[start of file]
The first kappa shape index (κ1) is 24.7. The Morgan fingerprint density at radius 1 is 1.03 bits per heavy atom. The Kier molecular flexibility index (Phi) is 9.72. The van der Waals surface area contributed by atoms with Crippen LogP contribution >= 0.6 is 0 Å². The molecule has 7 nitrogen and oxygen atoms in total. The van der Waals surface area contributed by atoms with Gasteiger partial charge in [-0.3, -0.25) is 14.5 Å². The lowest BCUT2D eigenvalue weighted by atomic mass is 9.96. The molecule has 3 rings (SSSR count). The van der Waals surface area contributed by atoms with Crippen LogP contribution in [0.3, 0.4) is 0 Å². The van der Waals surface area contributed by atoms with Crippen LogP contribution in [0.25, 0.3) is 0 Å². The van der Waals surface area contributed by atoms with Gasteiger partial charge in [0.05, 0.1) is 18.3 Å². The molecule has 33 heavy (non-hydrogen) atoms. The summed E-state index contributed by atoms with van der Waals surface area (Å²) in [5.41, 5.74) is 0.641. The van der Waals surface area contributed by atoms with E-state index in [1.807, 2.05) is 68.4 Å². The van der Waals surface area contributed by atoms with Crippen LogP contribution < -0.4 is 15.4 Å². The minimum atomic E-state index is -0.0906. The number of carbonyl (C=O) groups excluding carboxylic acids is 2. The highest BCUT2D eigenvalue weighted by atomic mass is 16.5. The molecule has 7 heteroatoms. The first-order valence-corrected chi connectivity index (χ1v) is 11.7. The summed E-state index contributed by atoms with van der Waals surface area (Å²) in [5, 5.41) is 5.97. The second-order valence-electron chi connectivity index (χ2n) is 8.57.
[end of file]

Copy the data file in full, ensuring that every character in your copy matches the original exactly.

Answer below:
The first kappa shape index (κ1) is 24.7. The Morgan fingerprint density at radius 1 is 1.03 bits per heavy atom. The Kier molecular flexibility index (Phi) is 9.72. The van der Waals surface area contributed by atoms with Crippen LogP contribution >= 0.6 is 0 Å². The molecule has 7 nitrogen and oxygen atoms in total. The van der Waals surface area contributed by atoms with Gasteiger partial charge in [-0.3, -0.25) is 14.5 Å². The lowest BCUT2D eigenvalue weighted by atomic mass is 9.96. The molecule has 3 rings (SSSR count). The van der Waals surface area contributed by atoms with Crippen LogP contribution in [0.3, 0.4) is 0 Å². The van der Waals surface area contributed by atoms with Crippen LogP contribution in [0.25, 0.3) is 0 Å². The van der Waals surface area contributed by atoms with Gasteiger partial charge in [0.05, 0.1) is 18.3 Å². The molecule has 33 heavy (non-hydrogen) atoms. The summed E-state index contributed by atoms with van der Waals surface area (Å²) in [5.41, 5.74) is 0.641. The van der Waals surface area contributed by atoms with E-state index in [1.807, 2.05) is 68.4 Å². The van der Waals surface area contributed by atoms with Crippen LogP contribution < -0.4 is 15.4 Å². The minimum atomic E-state index is -0.0906. The number of carbonyl (C=O) groups excluding carboxylic acids is 2. The highest BCUT2D eigenvalue weighted by atomic mass is 16.5. The molecule has 7 heteroatoms. The first-order valence-corrected chi connectivity index (χ1v) is 11.7. The summed E-state index contributed by atoms with van der Waals surface area (Å²) in [5, 5.41) is 5.97. The second-order valence-electron chi connectivity index (χ2n) is 8.57.